IoT device startup creates customizable sensors

Learn how Notion, an Internet of Things startup, built a sophisticated tier of server applications to empower a new generation of customizable sensors.

Early Internet of Things (IoT) applications often have attempted to incorporate complex functionality into the sensors and devices themselves, such as refrigerators, thermostats and gateways. In the long run, this could prove costly given the sheer number of devices expected to be deployed. One promising approach being adopted by IoT device startup Notion is embedding a thin layer of intelligence in the devices, and then developing a more sophisticated server tier on the back end for alerting, analytics, and integration with other services and devices.

The Denver-based startup has developed a single multipurpose sensor that can track temperature, moisture, sound, vibration and more. The sensor can be used for applications such as alarms for water leaks, smoke alarm alerts and burglar alarms. "We removed technology from the buying decision for the user," said Ryan Margoles, CTO at Notion. "They don't have to decide what they need for the sensors before they pick an individual one."

This approach has led to one of the most successful Kickstarter campaigns to date; it raised $280,000 in just 30 days last year. Most recently, top tier investors have noticed Notion's potential, with $2 million in investment capital from Draper Nexus Ventures, Gabriel Investments, Galvanize Ventures, Foundry Group Angels, Tech Stars and DreamFunded. "Notion provides home security and peace of mind for homeowners, but I really admire Notion's founders and their vision for the future of connected homes," said Manny Fernandez, CEO of DreamFunded.

A key element of the company's success has been the implementation of a solid application development process for the server application and associated infrastructure. Some of these key ingredients include:

  • A scalable architecture for transforming raw data into events on an IoT device to minimize battery and network usage
  • An Agile development process that leverages microservices to make it easy to update applications for new use cases
  • Leveraging a wide variety of cloud services for the IoT server infrastructure
  • A rich set of development tools to improve development, testing and deployment
  • A philosophy of working with users to identify new use cases and application features

Keeping the architecture simple and flexible

The most significant elements of Notion's architecture have been the implementation of tiers that include programmable sensor nodes, end-to-end encryption, simple wireless gateways and a server tier for aggregating data, doing analytics, sending alerts, and allowing integration with other IoT services.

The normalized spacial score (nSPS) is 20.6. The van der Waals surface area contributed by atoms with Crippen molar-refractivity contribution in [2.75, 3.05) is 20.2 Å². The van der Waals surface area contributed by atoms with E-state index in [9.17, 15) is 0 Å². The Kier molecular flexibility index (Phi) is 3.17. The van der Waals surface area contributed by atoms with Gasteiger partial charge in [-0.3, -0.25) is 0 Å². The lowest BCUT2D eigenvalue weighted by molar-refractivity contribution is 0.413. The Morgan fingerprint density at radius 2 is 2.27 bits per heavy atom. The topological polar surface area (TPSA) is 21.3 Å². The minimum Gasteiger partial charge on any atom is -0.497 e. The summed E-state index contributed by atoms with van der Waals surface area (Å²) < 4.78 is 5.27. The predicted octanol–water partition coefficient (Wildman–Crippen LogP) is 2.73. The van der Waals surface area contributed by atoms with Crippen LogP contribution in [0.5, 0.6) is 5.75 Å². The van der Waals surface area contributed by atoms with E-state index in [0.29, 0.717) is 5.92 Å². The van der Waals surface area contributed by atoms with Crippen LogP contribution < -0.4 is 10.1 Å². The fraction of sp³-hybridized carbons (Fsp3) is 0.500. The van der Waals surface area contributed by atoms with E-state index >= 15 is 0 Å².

The first thing to make sure of is that you are working with reputable companies, that you know where they have been and where they are going.

Jordan Stone,
chief software architect, Notion

Each IoT device is an all-in-one sensor package for many things someone would need to track around the home. For example, one sensor can tell if the doorbell rings or if a door is opened. There are all sorts of programmable thresholds for determining when an event has occurred, and if it has information about the event, it is encrypted and then passed through the gateway to the cloud application tier.

The sensors collect data and do some fairly complex math to convert that raw data into events. These are encrypted with AES 256 encryption and sent to the server, which converts events into actionable insights. "We are not just showing you accelerometer data, temperature data and sound data, we are turning it into something that is meaningful for people," Margoles explained.

For example, a user might not want to track if the front door opens during the day, but he might be interested in receiving an alert if it opens at night. The sensor captures that information and the back-end software can alert accordingly.

The sensors are optimized to send only important information in order to optimize battery power. This allows each IoT device to get about two years of battery life, depending on the use case. The use of encryption means that the sensor data and controls can be sent via the closest gateway, even if it happens to be at a neighbor's house. The data rate sent by a collection of five sensors is less than 100,000 kilobytes per day.

This approach provides high flexibility and could also make it easier to scale up the infrastructure across a larger area such as a business complex. The current architecture can support nodes of up to 1,200 sensors. Notion is also looking at supporting businesses and B2B and B2C applications for insurance and properties businesses.